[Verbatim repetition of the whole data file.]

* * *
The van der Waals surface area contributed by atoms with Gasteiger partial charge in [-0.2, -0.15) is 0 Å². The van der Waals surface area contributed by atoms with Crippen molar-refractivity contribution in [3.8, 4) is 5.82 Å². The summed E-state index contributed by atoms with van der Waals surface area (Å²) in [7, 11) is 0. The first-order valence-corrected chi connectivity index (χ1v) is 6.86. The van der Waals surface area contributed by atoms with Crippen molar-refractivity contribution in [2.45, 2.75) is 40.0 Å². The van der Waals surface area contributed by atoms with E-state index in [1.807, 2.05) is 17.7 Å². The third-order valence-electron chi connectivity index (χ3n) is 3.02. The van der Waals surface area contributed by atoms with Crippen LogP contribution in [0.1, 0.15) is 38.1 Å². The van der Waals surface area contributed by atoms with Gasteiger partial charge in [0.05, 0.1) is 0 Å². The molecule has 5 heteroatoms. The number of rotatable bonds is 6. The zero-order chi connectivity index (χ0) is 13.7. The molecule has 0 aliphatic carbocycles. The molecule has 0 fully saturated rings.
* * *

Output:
The van der Waals surface area contributed by atoms with Gasteiger partial charge in [-0.2, -0.15) is 0 Å². The van der Waals surface area contributed by atoms with Crippen molar-refractivity contribution in [3.8, 4) is 5.82 Å². The summed E-state index contributed by atoms with van der Waals surface area (Å²) in [7, 11) is 0. The first-order valence-corrected chi connectivity index (χ1v) is 6.86. The van der Waals surface area contributed by atoms with Crippen molar-refractivity contribution in [2.45, 2.75) is 40.0 Å². The van der Waals surface area contributed by atoms with E-state index in [1.807, 2.05) is 17.7 Å². The third-order valence-electron chi connectivity index (χ3n) is 3.02. The van der Waals surface area contributed by atoms with Crippen LogP contribution in [0.1, 0.15) is 38.1 Å². The van der Waals surface area contributed by atoms with Gasteiger partial charge in [0.05, 0.1) is 0 Å². The molecule has 5 heteroatoms. The number of rotatable bonds is 6. The zero-order chi connectivity index (χ0) is 13.7. The molecule has 0 aliphatic carbocycles. The molecule has 0 fully saturated rings.